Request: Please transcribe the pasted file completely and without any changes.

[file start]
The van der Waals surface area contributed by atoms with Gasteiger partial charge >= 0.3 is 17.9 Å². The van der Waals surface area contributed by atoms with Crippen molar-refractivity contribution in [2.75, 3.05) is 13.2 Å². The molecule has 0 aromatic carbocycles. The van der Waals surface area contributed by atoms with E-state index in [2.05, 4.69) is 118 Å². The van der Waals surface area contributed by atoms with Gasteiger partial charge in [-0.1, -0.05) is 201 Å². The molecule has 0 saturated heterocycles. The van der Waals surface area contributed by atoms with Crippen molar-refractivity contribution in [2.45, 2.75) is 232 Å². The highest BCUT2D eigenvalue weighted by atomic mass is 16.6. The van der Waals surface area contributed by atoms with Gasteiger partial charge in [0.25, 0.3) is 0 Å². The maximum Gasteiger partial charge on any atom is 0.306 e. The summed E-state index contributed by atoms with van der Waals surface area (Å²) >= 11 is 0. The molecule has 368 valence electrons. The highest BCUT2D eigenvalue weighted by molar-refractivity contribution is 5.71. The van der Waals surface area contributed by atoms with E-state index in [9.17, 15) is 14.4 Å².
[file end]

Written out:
The van der Waals surface area contributed by atoms with Gasteiger partial charge >= 0.3 is 17.9 Å². The van der Waals surface area contributed by atoms with Crippen molar-refractivity contribution in [2.75, 3.05) is 13.2 Å². The molecule has 0 aromatic carbocycles. The van der Waals surface area contributed by atoms with E-state index in [2.05, 4.69) is 118 Å². The van der Waals surface area contributed by atoms with Gasteiger partial charge in [-0.1, -0.05) is 201 Å². The molecule has 0 saturated heterocycles. The van der Waals surface area contributed by atoms with Crippen molar-refractivity contribution in [2.45, 2.75) is 232 Å². The highest BCUT2D eigenvalue weighted by atomic mass is 16.6. The van der Waals surface area contributed by atoms with Gasteiger partial charge in [0.25, 0.3) is 0 Å². The maximum Gasteiger partial charge on any atom is 0.306 e. The summed E-state index contributed by atoms with van der Waals surface area (Å²) >= 11 is 0. The molecule has 368 valence electrons. The highest BCUT2D eigenvalue weighted by molar-refractivity contribution is 5.71. The van der Waals surface area contributed by atoms with E-state index in [9.17, 15) is 14.4 Å².